Julimar Avila Becomes 1st Honduras, Universality Swimmer to Advance at Olympics


Honduran swimmer Julimar Avila Mancia has become the first-ever Universality swimmer and the first-ever Honduras swimmer to advance out of the preliminary rounds of the Olympic Games after placing 16th in the 200 fly.

She swam a 2:15.36 in the heats, which broke the National Record set by Michell Ramirez in June of 2021 in the event. Though Ramirez had a better time than Avila, Ramirez’s swim came after the Universality application deadline, and Avila had the faster time as of June 21, when Universality nominations were due.

Avila made the most of her opportunity, taking over 3 seconds off her entry time of 2:18.38 and almost 2 full seconds off Ramirez’s Honduras Record.

While Avila was still 3 seconds behind the 15th qualifier, former University of Texas swimmer Remedy Rule (2:12.23), because Katinka Hosszu no-showed the event, there were only 16 entries. FINA never responded to whether they would hold preliminary rounds with only 16 swimmers, but Hosszu’s late decision to scratch didn’t leave them with much option other than to proceed.

Incidentally, Rule’s time makes her the first Philippines swimmer to ever advance beyond round 1 of an event at the Olympic Games as well. 14th-place qualifier Ana Monteiro becomes her country’s first ever female swimmer to advance from prelims in any Olympic event,

Honduras has been competing in swimming at the Olympic Games since 1984, but have previously never had a swimmer advance in any event. The country’s previous highest finish in an individual event at the Olympics came from Claudia Fortin, who was 22nd in the 800 free at the 1992 Summer Olympics.

Avila swam collegiately at Boston University from 2015 through 2019. As a senior, she finished 7th in the 200 fly at the Patriot League Championships and was a member of the winning and school-record-setting 400 free relay.

Avila was the country’s flag-bearer at the 2014 Youth Olympic Games, where she was 26th in the same 200 fly and 21st in the 200 IM.

“Universality” is the program by which FINA allocates Olympic qualifying spots to countries that haven’t had any swimmers hit Olympic qualifying times. Countries without an invited swimmer can invite up to 1 male and 1 female swimmer. Normally, these athletes must have competed at the prior World Championships, though that rule was suspended this year because of the delay in the Olympics caused by the coronavirus pandemic. Instead, countries were instructed by FINA to select the swimmers with the best swims by FINA power points – though we know that globally, this was not accurately applied in many countries.

Avila was 31st in the 200 fly at the 2019 World Championships.

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1 year ago

It’s kind of hard to understand why there were so few entries in the women’s 200 fly. Maybe the A qualifying time was tougher, relatively speaking, than other events? Or maybe it’s a statistical fluctuations?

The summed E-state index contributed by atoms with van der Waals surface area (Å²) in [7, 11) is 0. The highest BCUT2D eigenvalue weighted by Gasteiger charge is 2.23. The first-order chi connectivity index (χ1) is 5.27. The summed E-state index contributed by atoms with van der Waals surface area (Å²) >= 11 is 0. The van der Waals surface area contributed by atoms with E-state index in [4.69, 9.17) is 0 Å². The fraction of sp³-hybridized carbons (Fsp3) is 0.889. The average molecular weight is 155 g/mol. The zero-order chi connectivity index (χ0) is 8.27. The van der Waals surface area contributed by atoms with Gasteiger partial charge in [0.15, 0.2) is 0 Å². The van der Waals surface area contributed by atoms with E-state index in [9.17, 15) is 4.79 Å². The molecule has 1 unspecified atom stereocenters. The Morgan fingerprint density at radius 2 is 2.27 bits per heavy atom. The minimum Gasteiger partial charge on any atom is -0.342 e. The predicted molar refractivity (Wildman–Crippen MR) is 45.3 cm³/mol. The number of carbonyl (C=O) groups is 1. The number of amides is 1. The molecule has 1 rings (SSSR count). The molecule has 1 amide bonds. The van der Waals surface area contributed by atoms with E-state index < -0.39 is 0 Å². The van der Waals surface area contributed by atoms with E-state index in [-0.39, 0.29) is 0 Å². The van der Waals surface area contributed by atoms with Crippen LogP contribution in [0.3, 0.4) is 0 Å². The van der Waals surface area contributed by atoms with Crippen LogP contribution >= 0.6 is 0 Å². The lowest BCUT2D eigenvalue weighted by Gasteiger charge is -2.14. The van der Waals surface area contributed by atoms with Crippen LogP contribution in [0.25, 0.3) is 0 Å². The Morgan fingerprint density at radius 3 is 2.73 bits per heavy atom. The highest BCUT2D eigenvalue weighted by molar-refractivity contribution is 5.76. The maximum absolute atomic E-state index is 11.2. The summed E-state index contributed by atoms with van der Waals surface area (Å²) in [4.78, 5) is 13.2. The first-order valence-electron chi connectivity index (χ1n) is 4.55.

Reply to  DLswim
1 year ago

I think it’s just not an event many countries put emphasis on for their swimmers, especially knowing that the Chinese & Americans consistently make up half the final anyways

1 year ago

Universality swimmer Kotryna Teterevkova of Lithuania placed 14th in women’s 100 breaststroke semi-final. That event had 40+ entries. She’ll swim 200 breaststroke too. She had B cuts in both events. That’s another level of “universality”, I guess 🙂

Jonathan Charbroiled Steak
1 year ago

Go Julimar! That’s a very legit time drop and shows how far you can go as a universality swimmer. Woooo!

1 year ago

I mean, congrats to her, but this isn’t exactly much of an accomplishment considering literally all she had to do was show up to the race. But that just speaks to the sad state of the W 200 FL at the moment, and hey, I’ll never make an Olympic semi.

1 year ago

So you’re saying that if I invent my own country, I could represent it if invited? Sweet

Reply to  TheSwimCritic
1 year ago

Not really, the country has to be recognized by some international instances. Look at Taïwan having to be the “Chinese Taipei Olympic Commity” (or something like that) even though they’re a really real country. Would love to see some Vatican swimmers though

Coach Chackett
Reply to  CasualSwimmer
1 year ago

I actually go to Mass, so I think I have Vatican citizenship. But since I’m now over 50, I would set an age OLDEST and be very slow. Maybe I’d go for the 400m Free.

1 year ago

If you get in as a Universality swimmer, can you only swim the event in which you have the most FINA points, or once you get in, can you swim multiple events?

The unoriginal Tim
Reply to  96Swim
1 year ago

Only the one they invite you for I beleive.

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Braden Keith

Braden Keith is the Editor-in-Chief and a co-founder/co-owner of SwimSwam.com. He first got his feet wet by building The Swimmers' Circle beginning in January 2010, and now comes to SwimSwam to use that experience and help build a new leader in the sport of swimming. Aside from his life on the InterWet, …

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